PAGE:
Photo Credit: Jewish Press

Gluten. A protein that occurs naturally in grains, including wheat, barley and rye, it is what gives dough its delightfully elasticity and bread its addictively chewy texture.

It is also the enemy of the estimated three million Americans who suffer with celiac disease, an autoimmune disorder that has their bodies overreacting to gluten by interfering with the proper function of the small intestine, creating havoc in their intestinal tract.

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According to Web MD, when people with celiac disease eat gluten, their body’s inability to properly process the protein mistakenly causes the immune system to attack the villi, small projections on the wall of the small intestine that aid in nutrient absorption. That inability to properly digest food can lead to serious health concerns including malnutrition, osteoporosis, miscarriages, infertility, neurological diseases and even cancer, and can also trigger a veritable smorgasbord of unpleasant side effects.

With so many serious health risks associated with celiac, it is crucial for those with the disease to avoid all foods containing gluten, because even if they have minimal or no symptoms, the damage may still be taking place. It is estimated that the vast majority of people with celiac are never even diagnosed because their symptoms are so mild, while others can experience diarrhea, gas, constipation, headaches, fatigue, nausea, abdominal pain, joint pain, weight loss or heartburn after eating gluten. The fact that the range of symptoms for celiac sufferers is so wide is another reason why many people are completely unaware that they have the disease – their symptoms are attributed to other health problems. Although there is no cure for celiac, those who adhere to a lifelong gluten-free diet can reverse the damage to their small intestines, experiencing relief within a matter of days.

While in some cases celiac, which is not uncommon in Jews with Eastern European roots, can be genetic, other confirmed cases can seem completely random. Celiac can be diagnosed at any age, as Leah Reich* found out when she was 49 years old.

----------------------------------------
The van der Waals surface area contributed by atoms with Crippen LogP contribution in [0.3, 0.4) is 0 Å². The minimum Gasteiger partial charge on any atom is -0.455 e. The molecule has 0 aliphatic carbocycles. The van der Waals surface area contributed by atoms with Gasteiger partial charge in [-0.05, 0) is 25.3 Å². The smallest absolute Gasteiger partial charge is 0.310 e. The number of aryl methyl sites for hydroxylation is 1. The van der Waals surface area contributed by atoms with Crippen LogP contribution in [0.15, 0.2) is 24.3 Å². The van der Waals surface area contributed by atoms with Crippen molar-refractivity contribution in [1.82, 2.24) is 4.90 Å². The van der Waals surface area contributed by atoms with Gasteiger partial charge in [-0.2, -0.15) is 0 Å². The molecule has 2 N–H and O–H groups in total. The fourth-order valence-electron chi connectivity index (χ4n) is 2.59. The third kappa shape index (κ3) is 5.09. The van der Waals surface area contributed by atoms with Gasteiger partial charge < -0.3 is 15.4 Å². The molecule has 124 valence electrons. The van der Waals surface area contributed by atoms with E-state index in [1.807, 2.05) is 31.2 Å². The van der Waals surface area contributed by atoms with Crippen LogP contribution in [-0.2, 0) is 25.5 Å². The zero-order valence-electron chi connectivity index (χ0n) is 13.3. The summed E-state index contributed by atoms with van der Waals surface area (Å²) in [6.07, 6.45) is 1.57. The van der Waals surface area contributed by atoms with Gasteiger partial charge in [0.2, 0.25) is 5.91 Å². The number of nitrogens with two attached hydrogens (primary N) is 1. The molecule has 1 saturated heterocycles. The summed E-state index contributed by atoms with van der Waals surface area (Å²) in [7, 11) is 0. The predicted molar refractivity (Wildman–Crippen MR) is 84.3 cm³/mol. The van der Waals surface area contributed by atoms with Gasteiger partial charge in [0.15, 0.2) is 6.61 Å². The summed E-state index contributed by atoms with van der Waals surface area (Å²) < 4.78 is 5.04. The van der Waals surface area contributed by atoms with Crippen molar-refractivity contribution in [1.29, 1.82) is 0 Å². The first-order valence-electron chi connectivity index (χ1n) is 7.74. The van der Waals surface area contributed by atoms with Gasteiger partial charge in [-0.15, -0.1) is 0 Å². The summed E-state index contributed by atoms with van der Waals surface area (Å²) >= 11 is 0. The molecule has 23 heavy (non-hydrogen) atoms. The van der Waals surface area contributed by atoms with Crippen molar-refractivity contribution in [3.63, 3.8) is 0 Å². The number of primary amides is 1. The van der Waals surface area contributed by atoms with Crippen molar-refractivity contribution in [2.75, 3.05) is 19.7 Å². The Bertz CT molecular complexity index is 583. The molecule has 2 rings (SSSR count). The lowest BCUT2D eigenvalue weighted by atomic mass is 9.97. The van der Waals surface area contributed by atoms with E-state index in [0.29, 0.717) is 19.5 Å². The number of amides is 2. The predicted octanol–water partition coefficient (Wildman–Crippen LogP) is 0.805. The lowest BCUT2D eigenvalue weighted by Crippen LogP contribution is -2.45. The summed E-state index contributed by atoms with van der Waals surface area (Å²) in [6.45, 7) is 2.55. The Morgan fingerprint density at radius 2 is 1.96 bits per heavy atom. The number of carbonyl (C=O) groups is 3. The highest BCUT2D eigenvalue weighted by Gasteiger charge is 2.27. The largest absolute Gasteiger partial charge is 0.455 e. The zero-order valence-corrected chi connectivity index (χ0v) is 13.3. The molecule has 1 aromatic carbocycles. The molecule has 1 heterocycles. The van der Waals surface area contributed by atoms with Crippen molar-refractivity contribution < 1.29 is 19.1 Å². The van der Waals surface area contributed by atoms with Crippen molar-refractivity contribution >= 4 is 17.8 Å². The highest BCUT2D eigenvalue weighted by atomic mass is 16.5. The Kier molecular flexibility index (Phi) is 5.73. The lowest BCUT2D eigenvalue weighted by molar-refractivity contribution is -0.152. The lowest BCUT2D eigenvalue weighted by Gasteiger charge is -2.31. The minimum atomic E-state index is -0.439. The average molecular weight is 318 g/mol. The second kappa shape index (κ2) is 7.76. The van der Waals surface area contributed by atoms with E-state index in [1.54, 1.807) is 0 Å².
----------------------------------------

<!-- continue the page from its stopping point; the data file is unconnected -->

“My doctor noticed that I had an iron deficiency and they did blood work that indicated that I might have celiac,” said Reich, whose diagnosis was confirmed through an endoscopy.

While some say their doctors have been tremendous sources of support, Reich’s experience was far less positive.

“He handed me a piece of paper saying I had to change everything I eat and then sent me home,” recalled Reich.

Taking matters into her own hands, Reich turned to her computer to research celiac, finding a wealth of information and numerous blogs, although none that catered to Jewish celiac sufferers. Over the years the sudden popularity of gluten-free items, particularly in the kosher food business, has been a boon for people like Reich, who makes her own rolls out of a gluten-free flour blend developed by a Le Cordon Bleu trained pastry chef whose own husband was diagnosed with celiac in 2007.

“I really don’t feel deprived,” remarked Reich. “Eating a gluten-free diet is so much easier today than it was even five years ago. There are Chex cereals and Cheerios for people who can tolerate them. There are all kinds of crackers, cookies and pretzels, and Barilla makes pasta that tastes amazing. I do miss real pizza, fabulous desserts and challah, but other than that there are so many great products out there.”

Reich said she cooks mostly gluten-free food for her family, including gluten-free hamantaschen and kreplach. She finds eating out to be extremely difficult, although a recent trip to Israel was a pleasant surprise.

“Israel is incredibly ahead when it comes to gluten-free,” said Roth. “There were so many options for gluten-free pizza and Ben Ami on Emek is fabulous. They actually have a separate gluten-free menu.”